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inequality



  • The Broken System: What Comes After Meritocracy?

    by Elizabeth Anderson

    Philosopher Elizabeth Anderson reviews Michael Sandel's critique of meritocracy, a book that locates an explanation for the Trumpian moment in the rise of competitive individualism in the platforms of both major parties. 



  • The Way Out of America’s Zero-Sum Thinking on Race and Wealth

    by Heather McGhee

    White resentment is a key political factor in America's stingy public sector; post-WWII support for social welfare, government intervention in the economy, and public investment receded after the civil rights movement demanded "jobs and freedom" for all. It's time to replace zero-sum thinking with a concept of social solidarity. 



  • Whose Rights Matter in Pandemic America?

    by Liz Theoharis

    In Cold War America, political movements that challenged the oppression of poverty were suppressed in favor of the formal ideal of civil rights. A leader of the revived Poor People's Campaign first envisioned by MLK before his death says that history must be addressed and undone. 


  • King’s Final Book: Both Political Roadmap and Passionate Sermon

    by Fred Zilian

    As Black History Month unfolds amid an atmosphere of crisis and division like that which prevailed in 1968, it's worth revisiting Martin Luther King's publication that year of "Where Do We Go From Here: Chaos or Community" – a call for reordering national priorities toward justice through politics and for renewed spiritual and ethical dedication to shared humanity.



  • Beyond Donald Trump: When Poisons Curdle

    by Andrew Bacevich

    The writer regrets not absorbing the message of MLK's prophetic "Beyond Vietnam" sermon when it was delivered in 1967. But the years since have shown he wasn't alone, and the nation's failure to reflect on the interconnection of racism, materialism and militarism accounts for the dire state of affairs reflected in the January 6 attack on the Capitol.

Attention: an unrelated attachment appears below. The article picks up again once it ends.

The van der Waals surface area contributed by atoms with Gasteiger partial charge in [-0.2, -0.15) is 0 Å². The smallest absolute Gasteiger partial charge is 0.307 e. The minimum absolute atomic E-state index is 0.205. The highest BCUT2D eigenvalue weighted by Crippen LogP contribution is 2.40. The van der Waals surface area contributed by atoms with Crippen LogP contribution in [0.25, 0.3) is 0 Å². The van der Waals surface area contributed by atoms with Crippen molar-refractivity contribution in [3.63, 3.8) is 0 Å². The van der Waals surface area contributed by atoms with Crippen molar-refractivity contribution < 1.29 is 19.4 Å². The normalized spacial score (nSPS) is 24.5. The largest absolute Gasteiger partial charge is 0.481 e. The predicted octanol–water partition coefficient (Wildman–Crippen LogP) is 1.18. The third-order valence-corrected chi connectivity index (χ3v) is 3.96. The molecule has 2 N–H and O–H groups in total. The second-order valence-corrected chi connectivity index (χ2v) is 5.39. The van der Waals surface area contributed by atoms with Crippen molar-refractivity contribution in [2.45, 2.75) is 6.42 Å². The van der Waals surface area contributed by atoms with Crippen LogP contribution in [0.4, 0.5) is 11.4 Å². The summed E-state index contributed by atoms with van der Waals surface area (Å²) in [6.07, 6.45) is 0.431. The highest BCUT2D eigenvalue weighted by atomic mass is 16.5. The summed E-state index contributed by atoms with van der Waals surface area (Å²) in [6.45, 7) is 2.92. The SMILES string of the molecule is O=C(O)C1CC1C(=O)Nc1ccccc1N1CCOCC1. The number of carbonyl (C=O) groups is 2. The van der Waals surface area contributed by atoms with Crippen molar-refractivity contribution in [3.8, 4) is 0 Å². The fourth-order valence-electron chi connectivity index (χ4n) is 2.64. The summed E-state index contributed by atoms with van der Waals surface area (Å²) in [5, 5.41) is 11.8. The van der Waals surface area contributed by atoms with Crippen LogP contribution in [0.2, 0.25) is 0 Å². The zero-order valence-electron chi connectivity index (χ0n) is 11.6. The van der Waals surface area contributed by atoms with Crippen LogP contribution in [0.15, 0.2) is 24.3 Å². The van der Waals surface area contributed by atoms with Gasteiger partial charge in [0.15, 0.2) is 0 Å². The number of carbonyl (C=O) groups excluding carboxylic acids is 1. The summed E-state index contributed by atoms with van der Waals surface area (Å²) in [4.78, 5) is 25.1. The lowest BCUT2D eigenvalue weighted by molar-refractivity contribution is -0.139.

• The Commonality between Biden’s Education Secretary and Betsy Devos is a Warning

    by Adam Laats

    Public education has long been envisioned as a black box that can fix the social problems created by inequality in the United States. When it has failed to perform this miracle, the education system has been subjected to successive waves of wrenching reform. It's time to fix the society outside the school walls. 



  • Reflections On An Imploding Empire

    by Russell Rickford

    Progressive dissidents must meet the moment of Biden's inauguration by not settling for what liberal politicians offer on economic justice, human rights, environment, labor, and health. 



  • The Life in "The Simpsons" Is No Longer Attainable

    In the 1990s, "The Simpsons" drew humor by putting bizarre dysfunction in the context of middle class suburban banality. Today it's the idea of homeownership paid for by a stable single income that seems outlandish.



  • A More Perfect Meritocracy

    by Agnes Callard

    Two new books take aim at the moral failures of meritocracy. But we can advocate for a more just society without giving up on merit.


  • Can Biden Broaden Our American Dream?

    by Walter G. Moss

    Can a program of national service create pathways to individual opportunity while also building the social cohesion America needs to recover? 



  • Against Returning to Normal

    by David Walsh

    Liberal pleas to return to a "normal" defined by bipartisan consensus ignore the long legacy of ideological conflict and the pursuit of division as a political strategy by the conservative movement. 



  • Why Supermarkets Are Powerful Flash Points In Racial Politics

    by Tracey Deutsch and James McElroy

    In addition to selling food, grocery stores have also preserved a social order that treats shoppers of different races differently, dispensing hierarchy along with food — and, in fact, creating it.



  • Neoliberal Hong Kong Is Our Future, Too

    by Macabe Keliher

    While orthodox economists like to point to Hong Kong as an ideal free market, the social consequences have been disastrous. Inequality is rising, wages are declining and working hours increasing, overall economic opportunity is dwindling, and housing is so unaffordable that office workers sleep in McDonalds. Is it any wonder that the streets are now burning?